This Is AuburnElectronic Theses and Dissertations

Degradation of Estradiol in Water and Soil Using a New Class of Stabilized Manganese Dioxide Nanoparticles and Hydrodechlorination of Triclosan Using Supported Palladium Catalysts




Han, Bing

Type of Degree



Civil Engineering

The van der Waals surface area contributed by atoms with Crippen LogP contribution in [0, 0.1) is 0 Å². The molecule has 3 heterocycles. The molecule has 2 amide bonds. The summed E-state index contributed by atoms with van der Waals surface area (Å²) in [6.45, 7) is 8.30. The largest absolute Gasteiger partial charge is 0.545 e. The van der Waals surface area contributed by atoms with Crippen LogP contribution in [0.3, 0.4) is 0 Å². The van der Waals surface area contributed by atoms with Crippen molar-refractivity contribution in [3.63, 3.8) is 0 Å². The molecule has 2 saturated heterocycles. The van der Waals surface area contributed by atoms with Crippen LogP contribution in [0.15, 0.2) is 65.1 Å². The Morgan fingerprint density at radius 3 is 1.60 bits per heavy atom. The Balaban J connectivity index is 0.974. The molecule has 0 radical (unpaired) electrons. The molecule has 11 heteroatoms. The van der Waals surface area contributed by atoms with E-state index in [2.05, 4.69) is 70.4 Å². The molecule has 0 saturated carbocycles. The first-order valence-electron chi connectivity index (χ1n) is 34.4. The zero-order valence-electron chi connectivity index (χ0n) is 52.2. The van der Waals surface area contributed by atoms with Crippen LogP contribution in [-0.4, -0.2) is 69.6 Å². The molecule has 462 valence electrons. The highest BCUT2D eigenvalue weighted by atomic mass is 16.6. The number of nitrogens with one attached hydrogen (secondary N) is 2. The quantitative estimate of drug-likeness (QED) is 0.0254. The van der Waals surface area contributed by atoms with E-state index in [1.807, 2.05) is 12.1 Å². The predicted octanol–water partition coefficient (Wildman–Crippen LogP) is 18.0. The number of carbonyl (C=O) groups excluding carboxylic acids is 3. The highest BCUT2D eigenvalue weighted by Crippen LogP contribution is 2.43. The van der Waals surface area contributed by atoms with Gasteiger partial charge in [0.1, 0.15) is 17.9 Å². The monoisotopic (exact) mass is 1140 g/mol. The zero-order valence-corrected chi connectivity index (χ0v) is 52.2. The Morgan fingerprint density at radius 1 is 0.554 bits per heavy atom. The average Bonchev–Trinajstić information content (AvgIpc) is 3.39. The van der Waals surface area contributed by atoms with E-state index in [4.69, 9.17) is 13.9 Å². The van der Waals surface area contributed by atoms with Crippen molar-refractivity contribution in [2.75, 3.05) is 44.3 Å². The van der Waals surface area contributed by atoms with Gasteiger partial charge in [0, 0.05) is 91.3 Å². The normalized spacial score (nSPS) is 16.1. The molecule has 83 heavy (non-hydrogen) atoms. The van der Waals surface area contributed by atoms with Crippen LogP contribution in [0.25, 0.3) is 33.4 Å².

Pharmaceuticals and personal care products (PPCPs), such as 17 beta-estradiol (E2) and triclosan (TCS), are endocrine disruptors that have been found in surface water and groundwater. The low concentration of these endocrine disrupting chemicals can cause adverse effects on humans and wildlife via interactions with their endocrine system. To facilitate in-situ remediation of E2 in groundwater, this research developed a new class of stabilized manganese oxide nanoparticles using “green” and low-cost carboxymethyl cellulose (CMC) as a stabilizer. The most mono-dispersed MnO2 nanoparticles were obtained at a CMC/MnO2 molar ratio of 1.39*10-3, which yielded a mean hydrodynamic size of 39.5*0.8 nm. The CMC-MnO2 nanoparticles could effectively degrade E2 in both aqueous and soil phases. Column transport tests confirmed that the nanoparticles can be delivered through three natural sandy loams, although retention of the particles varied with soils. The particle retention is strongly dependent on injection pore velocity, and in-situ treatment effectiveness is strongly affected by the mass transfer rates of both the nanoparticles and contaminants. When the E2-laden soils were treated with 0.17 g/L of the MnO2 nanoparticle suspension, 13-88% of water leachable E2 was degraded, depending on the soil type. The nanoparticles appear to be promising in terms of filling the technology gap for in-situ oxidation of endocrine disruptors in soil and groundwater. This study also developed and tested a new class of supported Pd catalyst by immobilizing the Pd particles on two strong basic anion exchange resins (IRA-900 and IRA-958). The resin-supported Pd catalysts could facilitate a rapid and complete hydrodechlorination (HDC) of TCS with very low concentration of chlorinated intermediates were present in the very early stage of HDC process. These resin supported catalysts showed long-term sustainability with only < 2% reactivity lost after eight exhausting runs, which contribute to the advantage of minimum Pd bleeding from the supports and high resistance to organic fouling. Catalytic HDC with resin-supported Pd catalysts have proved to be a promising solution for completely degrade the chlorinated pollutants and diminish highly toxic byproducts produced by other degradation methods.